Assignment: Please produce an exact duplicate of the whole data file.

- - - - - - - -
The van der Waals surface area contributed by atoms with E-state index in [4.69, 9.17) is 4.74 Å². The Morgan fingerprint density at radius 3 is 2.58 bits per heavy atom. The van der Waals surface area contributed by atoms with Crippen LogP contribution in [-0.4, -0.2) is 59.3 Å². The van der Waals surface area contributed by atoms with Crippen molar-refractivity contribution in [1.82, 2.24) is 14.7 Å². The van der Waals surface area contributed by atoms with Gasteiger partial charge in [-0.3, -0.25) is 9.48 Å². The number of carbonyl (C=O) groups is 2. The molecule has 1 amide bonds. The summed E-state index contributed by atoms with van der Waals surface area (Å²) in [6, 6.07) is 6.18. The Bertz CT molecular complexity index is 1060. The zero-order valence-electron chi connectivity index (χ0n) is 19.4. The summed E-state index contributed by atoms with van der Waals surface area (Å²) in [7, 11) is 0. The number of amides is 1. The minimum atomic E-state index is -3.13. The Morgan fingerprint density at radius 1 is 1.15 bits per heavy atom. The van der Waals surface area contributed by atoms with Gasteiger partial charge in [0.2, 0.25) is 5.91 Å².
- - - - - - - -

The van der Waals surface area contributed by atoms with E-state index in [4.69, 9.17) is 4.74 Å². The Morgan fingerprint density at radius 3 is 2.58 bits per heavy atom. The van der Waals surface area contributed by atoms with Crippen LogP contribution in [-0.4, -0.2) is 59.3 Å². The van der Waals surface area contributed by atoms with Crippen molar-refractivity contribution in [1.82, 2.24) is 14.7 Å². The van der Waals surface area contributed by atoms with Gasteiger partial charge in [-0.3, -0.25) is 9.48 Å². The number of carbonyl (C=O) groups is 2. The molecule has 1 amide bonds. The summed E-state index contributed by atoms with van der Waals surface area (Å²) in [6, 6.07) is 6.18. The Bertz CT molecular complexity index is 1060. The zero-order valence-electron chi connectivity index (χ0n) is 19.4. The summed E-state index contributed by atoms with van der Waals surface area (Å²) in [7, 11) is 0. The number of amides is 1. The minimum atomic E-state index is -3.13. The Morgan fingerprint density at radius 1 is 1.15 bits per heavy atom. The van der Waals surface area contributed by atoms with Gasteiger partial charge in [0.2, 0.25) is 5.91 Å².